Last updated on February 17th, 2023 at 05:43 pm
Turn Turn Turn celebrated their second release New Rays from an Old Sun last night inside a sold out Dakota. Although this is their second album, it’s the first that they were able to celebrate due to the unspeakable 2020. Savannah Smith, Adam Levy, and Barb Brynstad haven’t lost a step in their harmonious vocals and bustling collage of sounds that makeup the group.
The band produced a vibrant evening of new music, old feelings, and a throwback nostalgic journey through Laurel Canyon intersecting with 70’s Nashville. Now 3 years removed from the breakout release Can’t Go Back, Turn Turn Turn is ready to expand and indulge in the characteristics that broke them onto the scene.
Kicking off the evening was Lamar opening with “Home To My Baby”, a song about something so common for most of us, while being an entirely different experience for others. “Flowers” sets a landscape of being shot with his mother lighting candles and dropping flowers on the boulevard. The expert use of darker undertones from the lyrics that contrast with a happier sounding song sets Lamar apart from so many others.
His songs are twinged with fear, justified paranoia, and even loss, but all dressed up and easily able to be absorbed. Joined by guitarist Steve Bosmans, Lamar has a Paul Simon-ish voice that soothes while inferring there’s so much more behind the window. He’s a fresh face and force that will be delightful to follow in 2023.
By the time Turn Turn Turn jumped into their newest single “Dopamine Blues”, it was apparent the 7-piece group had evolved into a thicker mix of textures and sounds. The steel slide, banjo, and keys all combined for a layered collaboration of their psychedelic flair and rough edged swagger.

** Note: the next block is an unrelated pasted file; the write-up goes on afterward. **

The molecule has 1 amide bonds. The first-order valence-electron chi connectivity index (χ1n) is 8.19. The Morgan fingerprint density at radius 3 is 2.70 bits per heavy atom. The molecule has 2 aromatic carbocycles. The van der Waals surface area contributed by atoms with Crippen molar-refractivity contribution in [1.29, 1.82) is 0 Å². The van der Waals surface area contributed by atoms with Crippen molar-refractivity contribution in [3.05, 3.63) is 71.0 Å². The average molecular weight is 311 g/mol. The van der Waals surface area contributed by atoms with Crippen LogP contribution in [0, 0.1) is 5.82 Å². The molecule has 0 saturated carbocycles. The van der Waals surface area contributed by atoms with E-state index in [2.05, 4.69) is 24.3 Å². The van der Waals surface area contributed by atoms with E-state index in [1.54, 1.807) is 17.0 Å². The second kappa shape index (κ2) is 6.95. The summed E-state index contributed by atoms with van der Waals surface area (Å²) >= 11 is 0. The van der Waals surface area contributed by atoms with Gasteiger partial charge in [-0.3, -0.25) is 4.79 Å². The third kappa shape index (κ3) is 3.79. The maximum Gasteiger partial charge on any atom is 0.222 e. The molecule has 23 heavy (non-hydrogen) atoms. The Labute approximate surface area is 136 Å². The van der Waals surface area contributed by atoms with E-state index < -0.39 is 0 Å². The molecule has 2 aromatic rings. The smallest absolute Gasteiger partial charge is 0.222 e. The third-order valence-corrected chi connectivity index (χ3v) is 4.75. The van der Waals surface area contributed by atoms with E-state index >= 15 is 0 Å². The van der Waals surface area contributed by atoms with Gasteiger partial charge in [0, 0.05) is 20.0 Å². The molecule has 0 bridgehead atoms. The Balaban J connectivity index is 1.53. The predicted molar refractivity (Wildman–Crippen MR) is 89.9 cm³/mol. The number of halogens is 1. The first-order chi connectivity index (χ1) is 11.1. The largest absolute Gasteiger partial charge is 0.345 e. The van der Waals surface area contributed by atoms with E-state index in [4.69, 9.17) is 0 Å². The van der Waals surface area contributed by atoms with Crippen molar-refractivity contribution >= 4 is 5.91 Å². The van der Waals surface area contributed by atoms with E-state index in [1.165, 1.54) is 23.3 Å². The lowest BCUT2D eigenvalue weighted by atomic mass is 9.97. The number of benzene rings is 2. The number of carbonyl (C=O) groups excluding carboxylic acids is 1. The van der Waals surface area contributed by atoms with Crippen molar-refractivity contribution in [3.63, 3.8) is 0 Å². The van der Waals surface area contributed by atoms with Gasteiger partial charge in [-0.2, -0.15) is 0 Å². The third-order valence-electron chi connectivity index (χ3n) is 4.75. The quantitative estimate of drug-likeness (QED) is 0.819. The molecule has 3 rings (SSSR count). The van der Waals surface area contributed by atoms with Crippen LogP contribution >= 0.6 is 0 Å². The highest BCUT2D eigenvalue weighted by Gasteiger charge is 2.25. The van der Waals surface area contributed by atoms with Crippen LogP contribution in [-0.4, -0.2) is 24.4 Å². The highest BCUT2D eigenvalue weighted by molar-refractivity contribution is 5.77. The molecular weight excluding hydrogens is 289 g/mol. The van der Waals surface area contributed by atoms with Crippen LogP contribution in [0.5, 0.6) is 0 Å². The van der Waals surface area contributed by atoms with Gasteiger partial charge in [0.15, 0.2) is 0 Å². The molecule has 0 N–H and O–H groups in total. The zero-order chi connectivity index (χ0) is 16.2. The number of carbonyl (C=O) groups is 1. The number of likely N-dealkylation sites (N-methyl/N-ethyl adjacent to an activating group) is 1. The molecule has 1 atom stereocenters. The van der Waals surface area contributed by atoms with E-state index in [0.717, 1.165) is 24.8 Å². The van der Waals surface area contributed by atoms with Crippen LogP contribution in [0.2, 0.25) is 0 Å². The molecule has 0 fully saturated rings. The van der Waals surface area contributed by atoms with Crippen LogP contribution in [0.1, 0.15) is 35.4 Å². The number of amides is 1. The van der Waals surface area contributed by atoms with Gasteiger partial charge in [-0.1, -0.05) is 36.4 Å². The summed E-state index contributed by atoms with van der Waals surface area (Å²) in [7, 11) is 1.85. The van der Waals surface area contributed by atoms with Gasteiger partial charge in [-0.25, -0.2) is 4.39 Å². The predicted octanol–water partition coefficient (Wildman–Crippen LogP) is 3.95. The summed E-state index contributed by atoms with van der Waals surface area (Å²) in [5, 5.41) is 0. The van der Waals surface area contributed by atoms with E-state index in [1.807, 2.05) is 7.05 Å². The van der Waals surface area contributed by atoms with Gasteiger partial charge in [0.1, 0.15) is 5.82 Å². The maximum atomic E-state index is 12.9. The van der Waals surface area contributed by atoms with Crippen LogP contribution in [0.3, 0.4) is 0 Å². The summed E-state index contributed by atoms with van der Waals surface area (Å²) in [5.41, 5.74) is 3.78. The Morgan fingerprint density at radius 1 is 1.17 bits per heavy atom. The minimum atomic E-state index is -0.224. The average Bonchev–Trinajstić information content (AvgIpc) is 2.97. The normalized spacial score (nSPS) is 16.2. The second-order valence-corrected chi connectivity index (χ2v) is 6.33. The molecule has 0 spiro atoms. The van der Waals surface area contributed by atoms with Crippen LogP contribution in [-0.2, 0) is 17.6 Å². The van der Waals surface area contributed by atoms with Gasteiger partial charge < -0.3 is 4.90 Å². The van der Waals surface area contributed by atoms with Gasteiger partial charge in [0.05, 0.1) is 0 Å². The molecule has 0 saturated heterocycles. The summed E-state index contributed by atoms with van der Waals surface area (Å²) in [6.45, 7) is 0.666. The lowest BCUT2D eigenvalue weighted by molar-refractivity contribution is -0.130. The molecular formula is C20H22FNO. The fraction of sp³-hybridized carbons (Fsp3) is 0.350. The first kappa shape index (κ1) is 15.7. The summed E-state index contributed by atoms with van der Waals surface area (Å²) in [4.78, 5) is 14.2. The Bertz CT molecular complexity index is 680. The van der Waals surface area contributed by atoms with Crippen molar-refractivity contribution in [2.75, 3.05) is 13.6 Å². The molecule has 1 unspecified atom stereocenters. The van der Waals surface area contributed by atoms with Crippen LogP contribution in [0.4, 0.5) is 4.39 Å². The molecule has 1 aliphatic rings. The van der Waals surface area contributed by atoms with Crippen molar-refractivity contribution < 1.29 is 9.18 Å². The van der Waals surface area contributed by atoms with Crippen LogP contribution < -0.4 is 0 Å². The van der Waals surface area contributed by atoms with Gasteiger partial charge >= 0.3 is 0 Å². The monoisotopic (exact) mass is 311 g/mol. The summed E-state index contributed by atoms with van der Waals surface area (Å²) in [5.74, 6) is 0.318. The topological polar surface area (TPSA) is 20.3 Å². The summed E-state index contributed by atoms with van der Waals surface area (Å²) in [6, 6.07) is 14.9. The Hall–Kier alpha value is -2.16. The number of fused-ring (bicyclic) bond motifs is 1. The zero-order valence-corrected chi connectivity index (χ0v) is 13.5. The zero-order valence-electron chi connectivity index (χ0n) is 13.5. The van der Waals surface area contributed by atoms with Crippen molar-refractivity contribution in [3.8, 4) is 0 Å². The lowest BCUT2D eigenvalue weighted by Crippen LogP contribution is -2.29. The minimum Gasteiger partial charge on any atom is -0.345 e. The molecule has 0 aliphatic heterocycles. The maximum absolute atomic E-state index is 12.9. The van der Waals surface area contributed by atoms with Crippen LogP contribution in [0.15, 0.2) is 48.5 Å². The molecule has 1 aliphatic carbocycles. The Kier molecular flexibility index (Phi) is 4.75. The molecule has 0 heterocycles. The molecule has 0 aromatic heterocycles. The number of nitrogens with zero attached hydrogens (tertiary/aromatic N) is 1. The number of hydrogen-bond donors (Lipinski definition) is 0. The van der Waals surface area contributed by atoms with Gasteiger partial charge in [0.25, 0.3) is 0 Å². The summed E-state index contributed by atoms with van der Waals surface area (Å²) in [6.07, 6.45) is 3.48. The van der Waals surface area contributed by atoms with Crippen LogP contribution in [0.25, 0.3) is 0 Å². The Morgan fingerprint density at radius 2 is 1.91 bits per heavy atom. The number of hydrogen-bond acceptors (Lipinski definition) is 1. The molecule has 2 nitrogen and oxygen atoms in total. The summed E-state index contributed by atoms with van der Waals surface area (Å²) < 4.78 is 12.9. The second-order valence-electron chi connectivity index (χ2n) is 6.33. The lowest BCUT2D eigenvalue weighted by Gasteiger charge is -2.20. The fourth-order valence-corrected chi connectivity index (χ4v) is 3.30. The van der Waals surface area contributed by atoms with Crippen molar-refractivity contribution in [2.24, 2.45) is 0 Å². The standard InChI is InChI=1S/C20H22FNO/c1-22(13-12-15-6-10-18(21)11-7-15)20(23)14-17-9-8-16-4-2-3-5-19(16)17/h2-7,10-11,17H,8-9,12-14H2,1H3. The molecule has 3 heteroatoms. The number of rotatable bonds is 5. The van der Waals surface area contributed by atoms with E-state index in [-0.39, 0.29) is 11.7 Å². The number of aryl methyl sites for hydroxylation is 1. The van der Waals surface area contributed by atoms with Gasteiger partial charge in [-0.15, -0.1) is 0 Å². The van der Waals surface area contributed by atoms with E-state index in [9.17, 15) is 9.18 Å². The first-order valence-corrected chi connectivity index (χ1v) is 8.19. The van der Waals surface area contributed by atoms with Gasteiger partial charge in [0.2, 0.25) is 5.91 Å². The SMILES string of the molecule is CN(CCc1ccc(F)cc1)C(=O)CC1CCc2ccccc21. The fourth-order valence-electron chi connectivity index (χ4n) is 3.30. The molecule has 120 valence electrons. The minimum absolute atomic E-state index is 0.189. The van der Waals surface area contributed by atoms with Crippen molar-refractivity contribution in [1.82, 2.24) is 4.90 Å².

Keeping the throwback formula intact, so many of their new songs trigger links back to the past. The title track “New Rays from an Old Sun” hearkens back to the Beatles sitar-intoxicated vibe. Savannah’s vocal leads the song through a message of transformation in a world in disarray. “Stranger in a Strange Land” lures me back to a Smokey Robinson & the Miracles era with a sparked groove and cohesive wall of vocals.
Mixed into the evening were gems from the first album. “Fourteen” delivered a warming presence over the crowd, with “Delaware Water Gap” bringing chuckles to everyone’s trunk revealing lyrics. “Ghosted” felt the closest bridge between the albums with the jammy rock groove.
Injected into the set were advantageous covers. Quillan Roe (Roe Family Singers) stepped up for “Ooh Las Vegas” (Gram Parsons), a bluegrass romp that lit a fire in the crowd. “The Last Thing on My Mind” (Dolly Parton/Porter Wagoner) was another dose of an expert cover that fit into the set. While “Say You Love Me” (Fleetwood Mac) capped the evening during the encore.
Highlights presented themselves throughout the evening. Adam Levy ripped into a guitar solo during “My Eyelids Weigh Mountains” that reminded us all of his talents as a guitarist. “If You’re Gonna Leave Me” pleads and begs for staying together with a crisp sheen of harmonies.
The beauty of Turn Turn Turn is the ability to lean into a variety of sounds by switching who sings lead and what instrument takes center stage. This trifecta gives the band a versatile option for delivery of their songs each performance.
“Hymn of the Haters” was another bomb of groovy deliverance into the Dakota. “Towards the Light” felt like the climax of the evening with such a tight performance that captures the essence of the band with Adam’s swagger, Barb’s unyielding bass, Savannah’s graceful harmonies, and the twang of pedal steel and drums.
Turn Turn Turn kicked off 2023 with another original album of generational skipping songs that both salute the past while modernizing the formula. An ambitious collection of 11 new songs dig deeper into the skills of the trio, while showcasing the strengthened confidence of the group. Turn Turn Turn have set themselves up for a rewarding and fruitful year with this release.